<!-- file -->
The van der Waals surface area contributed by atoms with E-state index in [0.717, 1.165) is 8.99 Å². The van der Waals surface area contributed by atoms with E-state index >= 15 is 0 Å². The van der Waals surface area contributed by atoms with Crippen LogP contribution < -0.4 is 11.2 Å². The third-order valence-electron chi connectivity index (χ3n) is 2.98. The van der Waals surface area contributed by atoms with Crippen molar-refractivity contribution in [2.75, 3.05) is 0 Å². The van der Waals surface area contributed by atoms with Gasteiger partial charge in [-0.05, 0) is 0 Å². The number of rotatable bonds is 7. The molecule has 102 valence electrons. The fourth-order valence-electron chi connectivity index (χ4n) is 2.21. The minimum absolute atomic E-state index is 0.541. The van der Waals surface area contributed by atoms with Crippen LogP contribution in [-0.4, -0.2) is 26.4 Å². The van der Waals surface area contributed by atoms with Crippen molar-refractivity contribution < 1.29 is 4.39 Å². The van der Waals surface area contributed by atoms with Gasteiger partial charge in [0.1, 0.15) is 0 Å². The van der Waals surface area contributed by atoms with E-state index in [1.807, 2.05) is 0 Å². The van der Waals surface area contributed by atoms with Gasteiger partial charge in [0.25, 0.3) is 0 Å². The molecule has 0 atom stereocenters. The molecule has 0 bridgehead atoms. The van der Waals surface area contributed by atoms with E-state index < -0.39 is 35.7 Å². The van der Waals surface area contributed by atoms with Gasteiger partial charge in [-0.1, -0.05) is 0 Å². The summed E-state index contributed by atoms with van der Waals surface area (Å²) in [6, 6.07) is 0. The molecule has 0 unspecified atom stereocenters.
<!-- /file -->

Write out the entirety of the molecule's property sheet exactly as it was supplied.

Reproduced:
The van der Waals surface area contributed by atoms with E-state index in [0.717, 1.165) is 8.99 Å². The van der Waals surface area contributed by atoms with E-state index >= 15 is 0 Å². The van der Waals surface area contributed by atoms with Crippen LogP contribution < -0.4 is 11.2 Å². The third-order valence-electron chi connectivity index (χ3n) is 2.98. The van der Waals surface area contributed by atoms with Crippen molar-refractivity contribution in [2.75, 3.05) is 0 Å². The van der Waals surface area contributed by atoms with Gasteiger partial charge in [-0.05, 0) is 0 Å². The number of rotatable bonds is 7. The molecule has 102 valence electrons. The fourth-order valence-electron chi connectivity index (χ4n) is 2.21. The minimum absolute atomic E-state index is 0.541. The van der Waals surface area contributed by atoms with Crippen LogP contribution in [-0.4, -0.2) is 26.4 Å². The van der Waals surface area contributed by atoms with Crippen molar-refractivity contribution < 1.29 is 4.39 Å². The van der Waals surface area contributed by atoms with Gasteiger partial charge in [0.1, 0.15) is 0 Å². The van der Waals surface area contributed by atoms with E-state index in [1.807, 2.05) is 0 Å². The van der Waals surface area contributed by atoms with Gasteiger partial charge in [0.25, 0.3) is 0 Å². The molecule has 0 atom stereocenters. The molecule has 0 bridgehead atoms. The van der Waals surface area contributed by atoms with E-state index < -0.39 is 35.7 Å². The van der Waals surface area contributed by atoms with Gasteiger partial charge in [-0.1, -0.05) is 0 Å². The summed E-state index contributed by atoms with van der Waals surface area (Å²) in [6, 6.07) is 0. The molecule has 0 unspecified atom stereocenters.